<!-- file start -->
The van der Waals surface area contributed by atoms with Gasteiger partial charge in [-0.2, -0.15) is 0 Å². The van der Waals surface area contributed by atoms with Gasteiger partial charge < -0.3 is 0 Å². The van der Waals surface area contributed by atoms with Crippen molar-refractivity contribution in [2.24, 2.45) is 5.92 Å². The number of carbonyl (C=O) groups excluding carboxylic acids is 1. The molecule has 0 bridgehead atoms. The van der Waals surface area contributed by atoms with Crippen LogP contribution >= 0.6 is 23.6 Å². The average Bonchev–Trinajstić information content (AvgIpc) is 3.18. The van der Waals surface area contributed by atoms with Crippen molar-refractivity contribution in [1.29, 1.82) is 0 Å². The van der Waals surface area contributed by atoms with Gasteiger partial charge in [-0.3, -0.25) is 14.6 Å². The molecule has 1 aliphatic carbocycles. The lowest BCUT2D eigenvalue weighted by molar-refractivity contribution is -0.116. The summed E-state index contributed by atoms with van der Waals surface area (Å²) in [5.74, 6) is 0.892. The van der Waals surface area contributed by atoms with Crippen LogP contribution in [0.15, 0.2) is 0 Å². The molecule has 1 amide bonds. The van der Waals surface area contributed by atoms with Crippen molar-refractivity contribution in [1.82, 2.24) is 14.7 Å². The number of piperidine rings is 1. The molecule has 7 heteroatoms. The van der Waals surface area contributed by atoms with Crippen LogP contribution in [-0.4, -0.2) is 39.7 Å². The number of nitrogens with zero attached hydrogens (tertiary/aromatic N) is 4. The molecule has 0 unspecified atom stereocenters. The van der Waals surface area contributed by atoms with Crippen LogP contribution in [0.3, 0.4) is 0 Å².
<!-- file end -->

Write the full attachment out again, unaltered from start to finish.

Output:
The van der Waals surface area contributed by atoms with Gasteiger partial charge in [-0.2, -0.15) is 0 Å². The van der Waals surface area contributed by atoms with Gasteiger partial charge < -0.3 is 0 Å². The van der Waals surface area contributed by atoms with Crippen molar-refractivity contribution in [2.24, 2.45) is 5.92 Å². The number of carbonyl (C=O) groups excluding carboxylic acids is 1. The molecule has 0 bridgehead atoms. The van der Waals surface area contributed by atoms with Crippen LogP contribution >= 0.6 is 23.6 Å². The average Bonchev–Trinajstić information content (AvgIpc) is 3.18. The van der Waals surface area contributed by atoms with Crippen molar-refractivity contribution in [1.29, 1.82) is 0 Å². The van der Waals surface area contributed by atoms with Gasteiger partial charge in [-0.3, -0.25) is 14.6 Å². The molecule has 1 aliphatic carbocycles. The lowest BCUT2D eigenvalue weighted by molar-refractivity contribution is -0.116. The summed E-state index contributed by atoms with van der Waals surface area (Å²) in [5.74, 6) is 0.892. The van der Waals surface area contributed by atoms with Crippen LogP contribution in [0.15, 0.2) is 0 Å². The molecule has 1 amide bonds. The van der Waals surface area contributed by atoms with Crippen molar-refractivity contribution in [1.82, 2.24) is 14.7 Å². The number of piperidine rings is 1. The molecule has 7 heteroatoms. The van der Waals surface area contributed by atoms with Crippen LogP contribution in [-0.4, -0.2) is 39.7 Å². The number of nitrogens with zero attached hydrogens (tertiary/aromatic N) is 4. The molecule has 0 unspecified atom stereocenters. The van der Waals surface area contributed by atoms with Crippen LogP contribution in [0.3, 0.4) is 0 Å².